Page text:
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Beloved

Dir/scr: Christophe Honore. 2011. France. 135mins

Christopher Honore’s first musical since Chansons D’Amour in 2007 is a sprawling tale following a mother and a daughter and their misadventures in love. It starts in 1963 Paris and ends in 2008 Paris with trips taken in the intervening 45 years to Prague, London and Montreal, and if a little long, a little messy and a little incoherent, it is pleasantly watchable and performed with relish by a star-studded cast.

There is pleasure in hearing the terrific actors lay open their hearts through the downbeat music and lyrics.

Honore is a dab hand at capturing that melancholy and ennui d’amour with which the country’s cinema is often identified. His song composer Alex Beaupain is a perfect collaborator – as he was in Love Songs – with his sorrowful lowkey numbers that illustrate the passion and despair of unrequited, mismatched or unconsummated desire. Influenced by Jacques Demy but with a contemporary style all his own, Honore has a shot at his biggest international success to date with Beloved, and Beloved (Les biens-aimes) is a perfect choice for the Cannes closing night film.

Profile at other festivals will be raised if one or all of his stars attend, this being one of the most attractive international casts in a French movie in years, consisting of Catherine Deneuve, Ludivine Sagnier, Chiara Mastroianni, Louis Garrel, Paul Schneider, Milos Forman and handsome Serbian actor Rasha Bukvic.

Deneuve’s presence will enhance international prospects not least because she is played as a younger woman in the 60s by Ludivine Sagnier, evoking Deneuve’s own emerging star and her breakthrough with Demy’s Umbrellas Of Cherbourg in 1964. Add to that Deneuve’s real-life daughter – and Honore’s muse – Chiara Mastroianni playing her daughter and the film has immediate publicity value.

Sagnier is Madeleine, an assistant in a shoe store whose taste for a nice pair of Roger Vivier shoes leads her to become a prostitute when she’s not working the day job. She falls for one of her clients, a Czech doctor called Jaromil (Bukvic) who marries her and takes him back with her to Prague. The two have a daughter called Vera, but Jaromil’s infidelity and the Russian invasion in 1968 lead her back to Paris where she gets together with a gendarme. Over the years Jaromil visits Paris and the two reunite for sex, realising that they have always been in love.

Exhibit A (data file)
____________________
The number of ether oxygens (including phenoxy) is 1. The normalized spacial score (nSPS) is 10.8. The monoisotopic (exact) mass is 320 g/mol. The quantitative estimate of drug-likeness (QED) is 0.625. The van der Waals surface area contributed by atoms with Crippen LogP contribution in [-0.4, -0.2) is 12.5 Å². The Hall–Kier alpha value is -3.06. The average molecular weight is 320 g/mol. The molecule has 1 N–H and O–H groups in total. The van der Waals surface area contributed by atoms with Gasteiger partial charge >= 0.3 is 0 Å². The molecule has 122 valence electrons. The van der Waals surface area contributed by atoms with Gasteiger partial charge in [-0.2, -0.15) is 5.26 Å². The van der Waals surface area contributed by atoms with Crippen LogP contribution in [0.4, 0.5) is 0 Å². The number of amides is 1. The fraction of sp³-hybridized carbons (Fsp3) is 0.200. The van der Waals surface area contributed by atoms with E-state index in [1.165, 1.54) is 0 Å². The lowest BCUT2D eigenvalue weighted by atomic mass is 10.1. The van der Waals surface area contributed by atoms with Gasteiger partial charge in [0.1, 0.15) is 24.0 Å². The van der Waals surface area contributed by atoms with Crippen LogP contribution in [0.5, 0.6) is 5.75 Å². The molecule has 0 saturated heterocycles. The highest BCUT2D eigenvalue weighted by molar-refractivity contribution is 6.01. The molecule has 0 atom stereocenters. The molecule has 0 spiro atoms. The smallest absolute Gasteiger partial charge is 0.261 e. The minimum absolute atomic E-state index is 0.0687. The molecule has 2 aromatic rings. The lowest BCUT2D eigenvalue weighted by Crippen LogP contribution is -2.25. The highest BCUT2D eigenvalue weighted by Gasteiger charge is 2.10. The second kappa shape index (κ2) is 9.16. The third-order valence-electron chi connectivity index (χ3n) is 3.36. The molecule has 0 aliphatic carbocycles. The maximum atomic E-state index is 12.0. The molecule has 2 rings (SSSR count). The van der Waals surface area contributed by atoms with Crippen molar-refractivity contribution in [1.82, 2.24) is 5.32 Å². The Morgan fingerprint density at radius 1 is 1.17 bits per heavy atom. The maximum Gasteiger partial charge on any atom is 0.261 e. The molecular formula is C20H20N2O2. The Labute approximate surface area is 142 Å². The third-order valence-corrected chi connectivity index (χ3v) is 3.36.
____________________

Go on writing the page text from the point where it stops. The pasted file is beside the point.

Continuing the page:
Meanwhile in 1997, Vera is in London and falls for the American drummer called Henderson (Schneider) who first declares he is gay but also finds himself attracted to her; the two have sex. Vera’s former lover Clement (Garrel) is still madly in love with her but she doesn’t consider him anything more than a friend. Later Henderson tells her he is HIV positive and is not in love with her.

In Paris, Madeleine (now Deneuve) sees Jaromil (now Forman) regularly with the tacit permission of her husband, but when he dies in a freak accident, she sinks into depression.

On Sept 11, 2011, Vera flies to New York and is diverted to Montreal. Henderson and his new lover drive up from the devastated city to meet with her and she begs him to make her pregnant, even though it could mean infecting her with the virus.

The film contrasts the sexual freedoms of the 60s with the caution of the AIDS generation, showing people beloved by others, but often not by the people they want to be.

Each actor breaks into song on a regular basis and, this being Alex Beaupain, none of the numbers is a showstopper. But there is pleasure in hearing the terrific actors lay open their hearts through the downbeat music and lyrics, and, by the time Deneuve strolls through the Paris streets in her Vivier pumps, singing through tears and revisiting her reckless youth, Honore achieves a lovely evocation of the star in Cherbourg, mourning the loss of l’homme de sa vie. The storytelling over four decades may not expert, but the preoccupation with matters of love and longing, sex and death, is exquisitely romantic.

Production company: Why Not Productions?, France 2 Cinema, Sixteen Films, Negativ

Worldwide sales: Celluloid Dreams, www.celluloid-dreams.com

Cinematography: Remy Chevrin

Production designer: Samuel Deshors

Editor: Chantal Hymans

Music: Alex Beaupain

Main cast: Catherine Deneuve, Chiara Mastroianni, Ludivine Sagnier, Louis Garrel, Paul Schneider, Milos Forman

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